The Tupolev Tu-4 (NATO reporting name: Bull) was a piston-engined Soviet strategic bomber that served the Soviet Air Force from the late 1940s to mid-1960s. It was a reverse-engineered copy of the U.S.-made Boeing B-29 Superfortress.
Tupolev Tu-4 in The Hot WarEdit
In the early months of World War III, the Soviet Union made the most of the fact that the Tupolev Tu-4 was identical to the American B-29 Superfortress by painting their Tu-4s to look like B-29s. This scheme was most effectively used on 2 March 1951, when several disguised Tu-4s dropped atomic bombs on the American west, including the cities of Seattle, Portland, Los Angeles, San Francisco, Salt Lake City and Denver. Tu-4s also bombed Bangor, Maine and a location in Newfoundland waw also attacked. The scheme wasn't always fool-proof: Tu-4s headed for Spokane and Las Vegas were successfully downed by U.S. jets. Moreover, only one bomber crew actually made it back to the Soviet Union, with the rest having to land on nearby air fields and surrender, and others having to bail out near the cities they'd just bombed and being subjected to civilian vengeance.
In January 1952, the Soviets began developing the technique of mid-air refueling for the Tu-4. In May 1952, the Soviet air force had perfected this technique well enough to allow several Tu-4s to fly across Europe and the Atlantic and attack the U.S. cities of Washington, DC, New York City, Boston and Philadelphia. U.S. experts had not counted on this, and the cities were completely vulnerable. While Philadelphia was spared by luck after the plane clipped something while flying low and crashed in a field five miles west of New Egypt, New Jersey, the other three cities were totally destroyed.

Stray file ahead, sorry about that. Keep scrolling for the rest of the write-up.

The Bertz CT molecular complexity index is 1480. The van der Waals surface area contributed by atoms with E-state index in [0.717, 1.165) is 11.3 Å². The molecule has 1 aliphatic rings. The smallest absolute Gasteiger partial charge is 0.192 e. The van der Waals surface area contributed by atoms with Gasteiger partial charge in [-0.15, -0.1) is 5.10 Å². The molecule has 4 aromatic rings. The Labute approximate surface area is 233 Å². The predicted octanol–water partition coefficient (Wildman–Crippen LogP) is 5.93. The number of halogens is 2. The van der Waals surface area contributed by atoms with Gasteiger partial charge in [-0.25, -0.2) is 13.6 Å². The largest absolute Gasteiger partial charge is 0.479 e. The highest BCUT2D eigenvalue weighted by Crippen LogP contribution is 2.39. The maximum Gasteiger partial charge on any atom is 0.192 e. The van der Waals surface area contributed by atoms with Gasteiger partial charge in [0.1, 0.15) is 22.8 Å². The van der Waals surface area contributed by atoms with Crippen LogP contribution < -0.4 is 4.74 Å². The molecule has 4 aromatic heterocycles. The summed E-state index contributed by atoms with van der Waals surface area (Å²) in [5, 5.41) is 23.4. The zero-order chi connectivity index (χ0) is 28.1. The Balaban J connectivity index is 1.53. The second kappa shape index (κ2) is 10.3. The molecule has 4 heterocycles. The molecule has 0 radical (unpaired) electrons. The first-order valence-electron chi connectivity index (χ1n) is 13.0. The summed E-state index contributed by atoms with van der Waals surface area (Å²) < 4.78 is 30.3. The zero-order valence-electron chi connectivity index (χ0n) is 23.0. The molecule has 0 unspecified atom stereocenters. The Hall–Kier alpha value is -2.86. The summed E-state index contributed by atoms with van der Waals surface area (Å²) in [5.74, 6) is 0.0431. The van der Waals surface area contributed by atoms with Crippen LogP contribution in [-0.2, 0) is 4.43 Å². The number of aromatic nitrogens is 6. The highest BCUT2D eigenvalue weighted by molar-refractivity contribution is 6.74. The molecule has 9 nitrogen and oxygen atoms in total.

Tupolev Tu-4 in Joe SteeleEdit
During World War II a number of B-29s that were damaged during raids on Japan flew on to nearby Soviet territory rather than return to base. These aircraft were copied and were used as a basis for the design and manufacturing of Tu-4s. During the Japanese War several Tu-4 bombing raids were launched by North Japan against the South. These were ineffective and soon stopped. On August 9, 1949 a sole Tu-4 flew over Nagano unchallenged and dropped an atomic bomb on the city in retaliation to the U.S.' destruction of Sendai three days earlier with a similar weapon. This action effectively ended the war.
- ↑ Bombs Away, pgs. 141-150, ebook.
- ↑ Ibid., pg. 159.
- ↑ Ibid. pg. 165.
- ↑ Ibid., pgs. 214-215.
- ↑ Ibid., pgs. 164-165.
- ↑ Ibid., pgs. 171-172.
- ↑ Ibid., pgs. 307-311.
- ↑ Ibid., pgs. 427-430.
- ↑ Fallout, loc. 3094-3167, ebook.
- ↑ Ibid., loc. 6541-6615.
- ↑ Ibid., loc. 6810.
- ↑ Ibid. 6620-6692.
- ↑ Joe Steele, pg. 371, HC.